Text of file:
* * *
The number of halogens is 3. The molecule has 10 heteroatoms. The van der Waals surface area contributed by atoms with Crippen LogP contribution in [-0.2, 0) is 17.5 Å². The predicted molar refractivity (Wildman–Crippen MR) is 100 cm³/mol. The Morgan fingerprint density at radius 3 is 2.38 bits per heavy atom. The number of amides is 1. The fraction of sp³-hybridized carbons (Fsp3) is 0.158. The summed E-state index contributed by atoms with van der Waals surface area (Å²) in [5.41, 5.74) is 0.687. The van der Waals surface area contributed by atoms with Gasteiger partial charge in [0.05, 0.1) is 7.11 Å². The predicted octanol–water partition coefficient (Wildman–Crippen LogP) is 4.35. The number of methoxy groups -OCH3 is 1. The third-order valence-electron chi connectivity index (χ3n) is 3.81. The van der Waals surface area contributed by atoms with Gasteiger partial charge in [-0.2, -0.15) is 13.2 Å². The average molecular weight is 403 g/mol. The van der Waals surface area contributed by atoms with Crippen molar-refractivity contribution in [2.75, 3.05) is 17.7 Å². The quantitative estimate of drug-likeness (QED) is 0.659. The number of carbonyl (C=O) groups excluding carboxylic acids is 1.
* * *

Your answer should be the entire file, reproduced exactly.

The number of halogens is 3. The molecule has 10 heteroatoms. The van der Waals surface area contributed by atoms with Crippen LogP contribution in [-0.2, 0) is 17.5 Å². The predicted molar refractivity (Wildman–Crippen MR) is 100 cm³/mol. The Morgan fingerprint density at radius 3 is 2.38 bits per heavy atom. The number of amides is 1. The fraction of sp³-hybridized carbons (Fsp3) is 0.158. The summed E-state index contributed by atoms with van der Waals surface area (Å²) in [5.41, 5.74) is 0.687. The van der Waals surface area contributed by atoms with Gasteiger partial charge in [0.05, 0.1) is 7.11 Å². The predicted octanol–water partition coefficient (Wildman–Crippen LogP) is 4.35. The number of methoxy groups -OCH3 is 1. The third-order valence-electron chi connectivity index (χ3n) is 3.81. The van der Waals surface area contributed by atoms with Gasteiger partial charge in [-0.2, -0.15) is 13.2 Å². The average molecular weight is 403 g/mol. The van der Waals surface area contributed by atoms with Crippen molar-refractivity contribution in [2.75, 3.05) is 17.7 Å². The quantitative estimate of drug-likeness (QED) is 0.659. The number of carbonyl (C=O) groups excluding carboxylic acids is 1.